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Growing chestnuts

Those tasty autumn treasures have arrived - chestnuts. Here are some little-known facts about them

It’s chestnut season, the busiest time of the year for Rita and Baden Franceswilliams of Ruefleur Chestnuts in Olinda, Victoria. With the changing of the leaves comes a flurry of activity on their property as the glossy nuts ripen and fall from their burrs, ready for harvesting. Here they take us into the orchard and share what life’s like at Ruefleur.

Tell us how you came to be chestnut farmers? 

By chance – we were looking for a tree-change and a property on the outskirts of Melbourne that could provide us with a home and hobby business, and unexpectedly came across this property for sale.

What are three things most people don’t know about chestnuts? 

1. Chestnuts are a more like a fresh food product rather than a ‘true’ nut, so need to be stored in the fridge in a partially closed container to maintain optimum freshness and firmness. Left at room temperature, chestnuts quickly dehydrate and become soft, thus losing flavour and texture.

2. Chestnut are at their best and most plentiful in autumn, not winter.  

3. Medium size chestnuts are typically sweeter in flavour than the largest ones. Once cooked the texture is starchy, similar to a potato.

What does the year look like at Ruefleur Chestnuts, season by season? 

In December, catkins form on the trees to be pollinated by insects and the wind.  Male catkins form on the lower parts of the shoot and the female flowers are found toward the tip of the shoot. The pollinated flowers eventually fall and the chestnuts slowly form. Each prickly burr usually bears three flowers and may yield three nuts. The small burrs continue to form throughout the summer, nourished by rich mountain soil, sunshine and rain.

This continues until the end of March/April when the nuts become ripe and their inner shell becomes hard and glossy brown. They will then drop from the burr onto the ground ready for harvesting. The harvest is a busy time with pickers collecting hundreds of kilos of chestnuts which are then sorted and graded according to size on a conveyor machine, packed in mesh bags and refrigerated at 0°C to maintain optimum freshness. The orchard is open for business for another wonderful season!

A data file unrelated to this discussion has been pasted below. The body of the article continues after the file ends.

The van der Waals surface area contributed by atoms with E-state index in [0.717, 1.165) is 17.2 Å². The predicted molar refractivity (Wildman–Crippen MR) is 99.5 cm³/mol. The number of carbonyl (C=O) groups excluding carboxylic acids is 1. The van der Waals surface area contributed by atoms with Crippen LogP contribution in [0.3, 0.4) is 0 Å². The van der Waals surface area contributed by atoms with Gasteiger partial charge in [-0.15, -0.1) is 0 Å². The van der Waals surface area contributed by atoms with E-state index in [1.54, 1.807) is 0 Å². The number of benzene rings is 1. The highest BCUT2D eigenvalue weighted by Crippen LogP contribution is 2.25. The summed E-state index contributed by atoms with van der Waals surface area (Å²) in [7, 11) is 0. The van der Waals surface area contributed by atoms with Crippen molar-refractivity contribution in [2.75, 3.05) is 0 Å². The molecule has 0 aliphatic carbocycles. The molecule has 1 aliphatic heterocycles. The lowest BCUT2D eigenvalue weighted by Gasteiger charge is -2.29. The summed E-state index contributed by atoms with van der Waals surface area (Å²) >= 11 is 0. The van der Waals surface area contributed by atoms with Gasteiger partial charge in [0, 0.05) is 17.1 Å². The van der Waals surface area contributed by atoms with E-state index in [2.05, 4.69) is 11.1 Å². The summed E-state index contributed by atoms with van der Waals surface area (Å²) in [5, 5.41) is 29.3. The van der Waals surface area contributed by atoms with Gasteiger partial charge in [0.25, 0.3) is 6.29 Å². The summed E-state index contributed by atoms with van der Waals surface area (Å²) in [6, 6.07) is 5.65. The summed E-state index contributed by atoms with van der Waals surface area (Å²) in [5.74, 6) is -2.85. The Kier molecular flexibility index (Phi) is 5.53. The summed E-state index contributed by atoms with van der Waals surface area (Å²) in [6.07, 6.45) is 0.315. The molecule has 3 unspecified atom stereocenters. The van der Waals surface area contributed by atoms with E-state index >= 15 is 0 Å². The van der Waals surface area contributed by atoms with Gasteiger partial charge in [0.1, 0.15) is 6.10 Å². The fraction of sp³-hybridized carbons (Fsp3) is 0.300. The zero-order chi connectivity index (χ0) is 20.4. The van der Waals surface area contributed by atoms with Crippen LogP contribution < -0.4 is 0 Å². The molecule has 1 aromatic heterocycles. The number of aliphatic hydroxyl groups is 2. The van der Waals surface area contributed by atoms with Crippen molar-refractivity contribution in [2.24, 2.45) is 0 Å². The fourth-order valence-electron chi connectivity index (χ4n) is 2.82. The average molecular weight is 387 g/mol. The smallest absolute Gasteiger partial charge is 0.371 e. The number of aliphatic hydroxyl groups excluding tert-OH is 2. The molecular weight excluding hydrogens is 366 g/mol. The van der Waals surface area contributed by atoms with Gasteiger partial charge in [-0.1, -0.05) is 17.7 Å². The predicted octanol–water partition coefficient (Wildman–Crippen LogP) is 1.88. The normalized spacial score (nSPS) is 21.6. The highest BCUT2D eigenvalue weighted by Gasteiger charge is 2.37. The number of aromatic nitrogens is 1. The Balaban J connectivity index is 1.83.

By late autumn, the nuts have all been harvested and the chestnut leaves turn bright gold and fall to the ground, leaving the tracery of beautiful bare branches that remain throughout winter until sunshine again bursts through the greyness, and nature begins her sojourn into spring – bright green leaves form to begin another season and the cycle starts again.

How many chestnut trees are in the orchard and what sort of yield do you produce? 

We have 100 producing trees. The yield varies year to year depending on weather conditions, but the orchard can produce up to six tonnes.

Where do you sell your produce?

We sell at the farm gate as well as u-pick by appointment only. We’re open to the public 7 days from 10am to 4pm by appointment only during the season in April and May. Bookings can only be made by phone and are essential due to limited parking facilities. We also provide large quantity orders for private businesses and restaurants, and we welcome enquiries to supply fresh chestnuts for fundraising activities, chestnut roasts, fetes, social club and sports clubs events and field days.

What is the most delicious way to eat chestnuts? 

Enjoy fresh chestnuts roasted over hot coals, peeled and eaten hot.

What are the health properties of chestnuts? 

Chestnuts are packed with high levels of manganese, potassium, copper, phosphorus, magnesium, and iron. Zinc and calcium are also present in small amounts. Various vitamins, such as vitamin C, B6, thiamin, folate, niacin, and pantothenic acid are found in chestnuts. Like all other nuts, chestnuts can help to prevent heart diseases and conditions and provide energy, along with being very low in cholesterol and high in dietary fibre.

To learn more about Ruefleur Chestnuts, head to

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